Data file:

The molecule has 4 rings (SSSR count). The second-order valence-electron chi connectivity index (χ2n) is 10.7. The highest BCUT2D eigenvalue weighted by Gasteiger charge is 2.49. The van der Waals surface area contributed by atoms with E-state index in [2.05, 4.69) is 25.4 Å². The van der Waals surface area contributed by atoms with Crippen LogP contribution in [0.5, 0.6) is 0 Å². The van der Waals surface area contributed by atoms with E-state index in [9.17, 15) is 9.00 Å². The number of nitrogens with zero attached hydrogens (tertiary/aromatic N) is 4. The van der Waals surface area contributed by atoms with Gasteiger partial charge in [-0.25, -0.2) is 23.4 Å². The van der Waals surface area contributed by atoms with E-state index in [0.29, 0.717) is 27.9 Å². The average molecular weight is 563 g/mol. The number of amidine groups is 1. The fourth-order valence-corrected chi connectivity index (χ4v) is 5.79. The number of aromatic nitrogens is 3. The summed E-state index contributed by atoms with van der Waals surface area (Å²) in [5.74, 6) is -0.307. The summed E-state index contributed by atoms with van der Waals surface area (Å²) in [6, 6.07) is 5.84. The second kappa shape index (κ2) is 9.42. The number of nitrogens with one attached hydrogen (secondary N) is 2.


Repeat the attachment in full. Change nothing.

The molecule has 4 rings (SSSR count). The second-order valence-electron chi connectivity index (χ2n) is 10.7. The highest BCUT2D eigenvalue weighted by Gasteiger charge is 2.49. The van der Waals surface area contributed by atoms with E-state index in [2.05, 4.69) is 25.4 Å². The van der Waals surface area contributed by atoms with Crippen LogP contribution in [0.5, 0.6) is 0 Å². The van der Waals surface area contributed by atoms with E-state index in [9.17, 15) is 9.00 Å². The number of nitrogens with zero attached hydrogens (tertiary/aromatic N) is 4. The van der Waals surface area contributed by atoms with Gasteiger partial charge in [-0.25, -0.2) is 23.4 Å². The van der Waals surface area contributed by atoms with E-state index in [0.29, 0.717) is 27.9 Å². The average molecular weight is 563 g/mol. The number of amidine groups is 1. The fourth-order valence-corrected chi connectivity index (χ4v) is 5.79. The number of aromatic nitrogens is 3. The summed E-state index contributed by atoms with van der Waals surface area (Å²) in [5.74, 6) is -0.307. The summed E-state index contributed by atoms with van der Waals surface area (Å²) in [6, 6.07) is 5.84. The second kappa shape index (κ2) is 9.42. The number of nitrogens with one attached hydrogen (secondary N) is 2.